I respect Wells’ review a lot, because I read so many writers that treat art with kid gloves and would just fawn over a restaurant like LocoL because of its concept instead of its execution. This is understandable: it’s hard to criticize something that is coming from a very honest place, and there’s a lot of external pressure to be positive and nice. But it does a disservice to art and the people who make it to act like everything is great. If anything, something like LocoL needs criticism the most, because it can do so much good if it is done well.

Lately I’ve been depressed over how nobody seems to understand the purpose of criticism anymore, especially younger people who have grown up with the internet and sites like Buzzfeed, which are popular because of their unrealistically positive tone. I can often be overcritical — to the point that it comes off as kneejerk negativity and cynicism — but I do wish everyone was a little more skeptical and a little more willing to dish out and accept criticism.

I remember first thinking this when I was taking creative writing classes in college. I’ll pat myself on the back slightly here: I think I’m a pretty good writer, or I wouldn’t write as much as I do. But I also know I’m not close to perfect, and I often ended up submitting pieces that I wasn’t proud of in these classes. In each session, there was typically a roundtable where we read our pieces aloud, then the rest of the class would critique your work, and invariably everyone would get all Minnesota Nice and only say positive things (I was also guilty of this, because I was too afraid to come off as “mean”). The professors were also rarely any help, as they understandably felt like they couldn’t rip into their students for a variety of reasons.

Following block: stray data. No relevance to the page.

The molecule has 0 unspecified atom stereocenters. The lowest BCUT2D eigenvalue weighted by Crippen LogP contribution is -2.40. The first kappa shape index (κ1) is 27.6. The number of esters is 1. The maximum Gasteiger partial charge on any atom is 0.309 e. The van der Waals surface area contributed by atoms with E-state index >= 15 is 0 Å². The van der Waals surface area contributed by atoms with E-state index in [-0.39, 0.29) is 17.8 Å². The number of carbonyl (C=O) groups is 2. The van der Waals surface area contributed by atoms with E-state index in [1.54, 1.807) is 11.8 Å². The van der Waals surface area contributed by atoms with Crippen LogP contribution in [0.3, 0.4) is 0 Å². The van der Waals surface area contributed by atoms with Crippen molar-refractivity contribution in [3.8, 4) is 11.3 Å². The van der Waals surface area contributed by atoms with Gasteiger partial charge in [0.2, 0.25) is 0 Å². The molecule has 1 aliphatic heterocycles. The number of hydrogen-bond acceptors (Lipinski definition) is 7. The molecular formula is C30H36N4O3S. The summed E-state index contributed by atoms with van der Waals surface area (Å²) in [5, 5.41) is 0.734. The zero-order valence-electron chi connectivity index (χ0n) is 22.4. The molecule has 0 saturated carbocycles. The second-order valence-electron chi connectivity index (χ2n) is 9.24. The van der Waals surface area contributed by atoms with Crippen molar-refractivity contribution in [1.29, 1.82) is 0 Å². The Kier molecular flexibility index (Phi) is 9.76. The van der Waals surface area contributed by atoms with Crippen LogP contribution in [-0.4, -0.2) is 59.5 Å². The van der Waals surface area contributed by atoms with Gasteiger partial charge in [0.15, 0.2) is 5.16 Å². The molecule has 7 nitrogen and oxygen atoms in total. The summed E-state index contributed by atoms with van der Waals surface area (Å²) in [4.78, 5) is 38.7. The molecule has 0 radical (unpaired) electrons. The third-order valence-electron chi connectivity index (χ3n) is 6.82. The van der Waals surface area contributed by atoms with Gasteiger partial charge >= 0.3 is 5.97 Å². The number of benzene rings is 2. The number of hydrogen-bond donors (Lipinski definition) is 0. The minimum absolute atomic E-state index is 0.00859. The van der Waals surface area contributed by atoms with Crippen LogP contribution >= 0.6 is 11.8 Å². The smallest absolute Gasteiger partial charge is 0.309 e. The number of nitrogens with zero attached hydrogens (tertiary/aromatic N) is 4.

Eventually, it got to the point where I pretty much tuned out the roundtable, because I knew nobody was going to call out the mistakes I knew I made or give me concrete advice on how I could do better in the future. And I had this wish that someone would finally just be like “Josh, this piece sucks. Here is a list of all the things that are horribly wrong with it.”This would sting initially, but assuming the criticism was reasonable and substantive, I would be glad I received it.

So that is my experience with criticism on a micro level. On a macro level, I’ve recently started to see real consequences that happen when a society devalues criticism. One of my pet reasons for Why Trump Happened is that liberals became too complacent and were unwilling to criticize and improve parts of their platform and message that weren’t working. It became so easy to deride the extreme right wing crazies and feel proud of not being Those Guys that we didn’t stop to look within ourselves at the things we could be doing better. So this isn’t just about art — I think the world would literally be much better if criticism and its lessons were more widely understood.

And of course, now our president is a guy who can’t handle or tolerate criticism whatsoever. Trump’s constant lies and thin skin make him the perfect president for a populace that no longer emphasizes thinking critically and favors comfortable decorum over honesty. In the next four or eight years (oh my god), Trump is going to constantly test America’s ability to think critically and to not believe everything you hear. Let’s hope everyone improves at this very quickly.